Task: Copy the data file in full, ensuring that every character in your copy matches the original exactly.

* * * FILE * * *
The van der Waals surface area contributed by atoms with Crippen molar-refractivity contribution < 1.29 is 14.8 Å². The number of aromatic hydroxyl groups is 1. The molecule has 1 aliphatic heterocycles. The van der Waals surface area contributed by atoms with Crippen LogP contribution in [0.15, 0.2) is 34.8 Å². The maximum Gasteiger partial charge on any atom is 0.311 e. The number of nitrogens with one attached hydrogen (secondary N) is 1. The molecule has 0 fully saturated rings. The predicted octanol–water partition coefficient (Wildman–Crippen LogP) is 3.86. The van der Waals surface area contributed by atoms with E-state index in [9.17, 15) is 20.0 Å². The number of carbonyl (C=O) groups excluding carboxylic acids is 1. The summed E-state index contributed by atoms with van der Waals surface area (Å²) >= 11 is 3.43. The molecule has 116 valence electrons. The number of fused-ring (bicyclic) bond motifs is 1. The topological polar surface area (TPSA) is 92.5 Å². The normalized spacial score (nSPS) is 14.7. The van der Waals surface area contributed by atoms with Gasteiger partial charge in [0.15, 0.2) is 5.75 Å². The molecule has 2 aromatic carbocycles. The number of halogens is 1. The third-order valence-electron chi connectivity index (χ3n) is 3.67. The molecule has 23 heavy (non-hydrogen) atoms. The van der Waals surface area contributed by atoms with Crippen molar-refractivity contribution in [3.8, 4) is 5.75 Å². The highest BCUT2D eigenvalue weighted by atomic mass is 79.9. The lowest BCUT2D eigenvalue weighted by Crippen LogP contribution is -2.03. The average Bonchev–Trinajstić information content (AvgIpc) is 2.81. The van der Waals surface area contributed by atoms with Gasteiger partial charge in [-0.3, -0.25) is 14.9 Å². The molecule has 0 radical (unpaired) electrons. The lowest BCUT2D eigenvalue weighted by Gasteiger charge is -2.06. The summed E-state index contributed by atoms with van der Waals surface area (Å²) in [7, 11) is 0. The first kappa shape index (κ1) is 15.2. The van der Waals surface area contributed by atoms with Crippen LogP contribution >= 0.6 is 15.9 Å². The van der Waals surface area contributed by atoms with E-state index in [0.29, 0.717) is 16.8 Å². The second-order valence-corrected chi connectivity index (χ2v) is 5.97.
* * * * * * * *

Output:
The van der Waals surface area contributed by atoms with Crippen molar-refractivity contribution < 1.29 is 14.8 Å². The number of aromatic hydroxyl groups is 1. The molecule has 1 aliphatic heterocycles. The van der Waals surface area contributed by atoms with Crippen LogP contribution in [0.15, 0.2) is 34.8 Å². The maximum Gasteiger partial charge on any atom is 0.311 e. The number of nitrogens with one attached hydrogen (secondary N) is 1. The molecule has 0 fully saturated rings. The predicted octanol–water partition coefficient (Wildman–Crippen LogP) is 3.86. The van der Waals surface area contributed by atoms with E-state index in [9.17, 15) is 20.0 Å². The number of carbonyl (C=O) groups excluding carboxylic acids is 1. The summed E-state index contributed by atoms with van der Waals surface area (Å²) >= 11 is 3.43. The molecule has 116 valence electrons. The number of fused-ring (bicyclic) bond motifs is 1. The topological polar surface area (TPSA) is 92.5 Å². The normalized spacial score (nSPS) is 14.7. The van der Waals surface area contributed by atoms with Gasteiger partial charge in [0.15, 0.2) is 5.75 Å². The molecule has 2 aromatic carbocycles. The number of halogens is 1. The third-order valence-electron chi connectivity index (χ3n) is 3.67. The molecule has 23 heavy (non-hydrogen) atoms. The van der Waals surface area contributed by atoms with Crippen molar-refractivity contribution in [3.8, 4) is 5.75 Å². The highest BCUT2D eigenvalue weighted by atomic mass is 79.9. The lowest BCUT2D eigenvalue weighted by Crippen LogP contribution is -2.03. The average Bonchev–Trinajstić information content (AvgIpc) is 2.81. The van der Waals surface area contributed by atoms with Gasteiger partial charge in [-0.3, -0.25) is 14.9 Å². The molecule has 0 radical (unpaired) electrons. The lowest BCUT2D eigenvalue weighted by Gasteiger charge is -2.06. The summed E-state index contributed by atoms with van der Waals surface area (Å²) in [7, 11) is 0. The first kappa shape index (κ1) is 15.2. The van der Waals surface area contributed by atoms with Crippen LogP contribution >= 0.6 is 15.9 Å². The van der Waals surface area contributed by atoms with E-state index in [0.29, 0.717) is 16.8 Å². The second-order valence-corrected chi connectivity index (χ2v) is 5.97.